Alcohol, Tobacco Remain Popular With Students

December 01, 1991|By Donna E. Boller | Donna E. Boller,Staff writer

County middle and high school students are far more likely to use alcohol or tobacco than illegal drugs such as marijuana, cocaine or hallucinogens, a statewide survey shows.

Nearly one in five says Mom and Dad probably wouldn't say anything if they knew about the drinking, while 16 percent say they probably wouldn't get in trouble with their parents for smoking cigarettes.

The statewide survey, conducted last December, asked students about their use of alcohol and drugs during the previous 30 days. Regional results of the survey were released at last week's school board meeting.

"The point is to make (the danger) real to the public at large and to parents," said Mary Dixon, health education abuse-prevention specialist for the county school system. "Alcohol is our biggest problem, and one of the reasons is that it's a legal drug for adults."

A separate survey turned up a preference among middle school students for wine coolers over beer, said health programs Supervisor Helen M. Stemler. Wine coolers generally have about 5 percentalcohol content; beer has 4.5 percent.

Drug use reported by the 664 county students in grades six, eight, 10 and 12 who participated in the state'ssurvey was generally in line with state trends, county school officials said in a preliminary report to the school board at last week's board meeting.

Those trends, reported in late October by the Governor's Drug and Alcohol Abuse Commission, are: an overall decline in high school students' use of drugs other than tobacco and alcohol; an increase in drug use among middle school students; and reports of "binge drinking," with five or more drinks on the same occasion, across all grade levels.

"The reports of binge drinking are no surprise topeople who work with young people," said Dixon.

Stemler agreed. "There's this whole expectation that you don't go to a dance, you don't go to a party, unless you're drunk," she said.

About one-third of the county students surveyed, or 241, reported at least one drinking binge. The governor's commission provided numbers on binge drinkingonly for high school seniors. Among the 52.8 percent who reported using alcohol, one in three had five or more drinks at a time in the month before the survey.

Stemler said she could not provide details on her in-progress survey of alcohol use among middle school students, but initial results among eighth-graders who have tried alcohol show that 38 percent drink wine coolers, and 25 percent drink beer.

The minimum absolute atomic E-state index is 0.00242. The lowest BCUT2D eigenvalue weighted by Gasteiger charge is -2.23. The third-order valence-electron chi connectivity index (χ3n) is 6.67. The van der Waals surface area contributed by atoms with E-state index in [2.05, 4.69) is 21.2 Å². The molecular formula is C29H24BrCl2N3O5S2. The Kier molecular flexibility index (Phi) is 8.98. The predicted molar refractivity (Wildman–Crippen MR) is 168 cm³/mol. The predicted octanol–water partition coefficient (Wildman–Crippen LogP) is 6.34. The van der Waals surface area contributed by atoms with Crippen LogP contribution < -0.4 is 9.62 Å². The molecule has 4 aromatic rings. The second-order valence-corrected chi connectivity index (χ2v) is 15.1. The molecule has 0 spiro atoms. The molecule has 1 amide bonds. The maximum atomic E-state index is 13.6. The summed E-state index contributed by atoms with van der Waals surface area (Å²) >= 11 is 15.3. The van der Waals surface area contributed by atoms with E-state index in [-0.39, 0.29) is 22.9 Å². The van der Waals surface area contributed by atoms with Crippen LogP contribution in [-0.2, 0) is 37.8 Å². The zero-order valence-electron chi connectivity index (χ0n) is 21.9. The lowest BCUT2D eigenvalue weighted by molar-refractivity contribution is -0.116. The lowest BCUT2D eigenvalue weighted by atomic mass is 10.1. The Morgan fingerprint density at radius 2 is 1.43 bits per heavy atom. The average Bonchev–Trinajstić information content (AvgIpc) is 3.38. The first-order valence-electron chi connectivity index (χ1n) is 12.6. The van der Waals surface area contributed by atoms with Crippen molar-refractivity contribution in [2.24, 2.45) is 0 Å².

"The problem with wine coolers is that they taste sweet and they're bottled in the same way as seltzer water," Stemler said. "They're in the refrigerator, and I don't think parents miss a bottle or two."

In addition to Stemler's survey, county school officials are seeking additional information on Howard County results from the governor's commission. The staff will use the results to spot trends that can helpthem decide what changes may be needed in drug-abuse education programs.

Available information led Phyllis H. Utterback, supervisor ofassessment, to conclude that county students recognize the risks of marijuana, cocaine and amphetamines, which more than 70 percent ratedas "very dangerous."

Fewer than 30 percent saw cigarettes or beerand wine as very dangerous; 40 percent gave that rating to hard liquor.

In other action at Tuesday's meeting, the board:

* Heard objections from two area residents to the proposed northern elementary school site, on 83 acres on Route 144 east of Triadelphia Road.

Larry L. Yeager of Thompson Drive asked the board to think about the clear-cutting of woods that will be required for the school. "You'd have to clear-cut the site to put up the building," he said, adding thatthe increased runoff will destroy wetlands on the property.

Denise Oursler, who lives across the road from the site, predicted problems for school traffic because of the nearby hill. "When you come down that hill, it's treacherous," she said.

* Decided to appeal an InterAgency Committee for School Construction staff recommendation to defer state financing of 10 school construction projects. Only the western middle school was recommended for partial state financing, although the state would give planning approval to the northern elementary school. The appeal will go to the full IAC.

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